There is a divergence between consumer sentiment and manufacturing in the United States right now. The chart above shows that the recent peak of the manufacturing index occurred in August of 2018 (you remember those easy going times before the trade war had hardened us all). The latest valley in consumer sentiment occurred in January of 2019. Since then, these two indices have been traveling in opposite directions.
Why do we point this out? Well, often numbers get thrown in our face, and we are told that they have magical powers to tell us our future. We are sure that some talking heads will call attention to the manufacturing reports today and say that the sky is falling. But it is not, at least not yet. Any reading above 50 on the manufacturing index means that expansion is still taking place. While we would always like to see expansion expanding, that is not realistic. The index can even dip below 50 and into a contraction point and still rebound quite nicely.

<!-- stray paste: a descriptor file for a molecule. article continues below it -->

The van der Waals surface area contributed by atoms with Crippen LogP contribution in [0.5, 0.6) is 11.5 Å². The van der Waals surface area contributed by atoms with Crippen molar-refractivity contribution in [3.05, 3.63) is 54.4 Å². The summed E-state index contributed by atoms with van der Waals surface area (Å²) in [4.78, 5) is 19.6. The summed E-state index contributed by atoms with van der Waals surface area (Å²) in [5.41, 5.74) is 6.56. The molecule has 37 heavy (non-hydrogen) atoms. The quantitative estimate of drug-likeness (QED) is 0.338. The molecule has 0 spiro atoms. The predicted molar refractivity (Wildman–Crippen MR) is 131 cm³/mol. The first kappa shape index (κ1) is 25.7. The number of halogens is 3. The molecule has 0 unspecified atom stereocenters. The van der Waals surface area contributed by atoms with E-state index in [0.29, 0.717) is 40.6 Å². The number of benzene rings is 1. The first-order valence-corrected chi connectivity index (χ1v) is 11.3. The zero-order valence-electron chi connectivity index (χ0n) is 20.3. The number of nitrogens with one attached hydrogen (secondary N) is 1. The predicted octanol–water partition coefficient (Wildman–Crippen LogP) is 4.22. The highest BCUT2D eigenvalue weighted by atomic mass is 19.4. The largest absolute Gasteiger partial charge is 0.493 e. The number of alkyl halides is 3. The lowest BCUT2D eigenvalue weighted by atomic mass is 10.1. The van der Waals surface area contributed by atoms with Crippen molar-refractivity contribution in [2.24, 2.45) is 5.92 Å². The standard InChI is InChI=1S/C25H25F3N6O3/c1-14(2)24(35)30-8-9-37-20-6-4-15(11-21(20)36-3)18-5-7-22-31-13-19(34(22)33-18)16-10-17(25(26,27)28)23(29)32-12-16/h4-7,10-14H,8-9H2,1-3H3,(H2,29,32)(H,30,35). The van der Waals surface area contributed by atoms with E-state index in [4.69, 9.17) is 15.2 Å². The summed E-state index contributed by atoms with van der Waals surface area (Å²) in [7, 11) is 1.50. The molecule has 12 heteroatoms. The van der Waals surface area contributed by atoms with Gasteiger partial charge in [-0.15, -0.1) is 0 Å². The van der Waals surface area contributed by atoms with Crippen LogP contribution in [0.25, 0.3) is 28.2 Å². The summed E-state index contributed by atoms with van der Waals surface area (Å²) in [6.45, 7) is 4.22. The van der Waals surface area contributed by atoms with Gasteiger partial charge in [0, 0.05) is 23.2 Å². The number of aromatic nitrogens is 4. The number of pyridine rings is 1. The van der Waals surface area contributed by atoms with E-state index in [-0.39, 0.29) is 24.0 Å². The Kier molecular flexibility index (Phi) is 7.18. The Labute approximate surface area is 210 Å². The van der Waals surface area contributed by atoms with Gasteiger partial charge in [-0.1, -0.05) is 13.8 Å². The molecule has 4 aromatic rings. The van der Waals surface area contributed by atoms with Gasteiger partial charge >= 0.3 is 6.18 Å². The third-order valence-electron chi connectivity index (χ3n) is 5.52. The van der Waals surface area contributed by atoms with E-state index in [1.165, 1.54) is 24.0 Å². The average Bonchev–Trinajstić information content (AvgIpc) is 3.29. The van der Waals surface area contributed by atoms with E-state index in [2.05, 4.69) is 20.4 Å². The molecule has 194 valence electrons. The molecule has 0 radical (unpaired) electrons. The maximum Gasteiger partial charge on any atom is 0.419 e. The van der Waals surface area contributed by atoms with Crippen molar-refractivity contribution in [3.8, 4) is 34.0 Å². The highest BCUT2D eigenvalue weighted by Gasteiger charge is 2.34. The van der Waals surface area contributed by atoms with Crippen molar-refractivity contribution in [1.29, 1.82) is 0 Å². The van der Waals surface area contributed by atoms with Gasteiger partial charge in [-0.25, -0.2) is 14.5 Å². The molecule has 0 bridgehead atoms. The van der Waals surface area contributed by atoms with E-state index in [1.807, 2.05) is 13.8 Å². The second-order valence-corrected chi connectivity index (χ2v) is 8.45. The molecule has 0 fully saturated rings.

We highlight this demure data divergence to warn our readers and ourselves that most recently reported numbers and predictions do not actually make the market go up or down in the long run. We always want to be careful of anybody citing numbers and speaking in certainties about the shape of things to come, especially when that shape can differ drastically depending on the timeframe we examine, as the longer-term graph of manufacturing vs. sentiment given below demonstrates.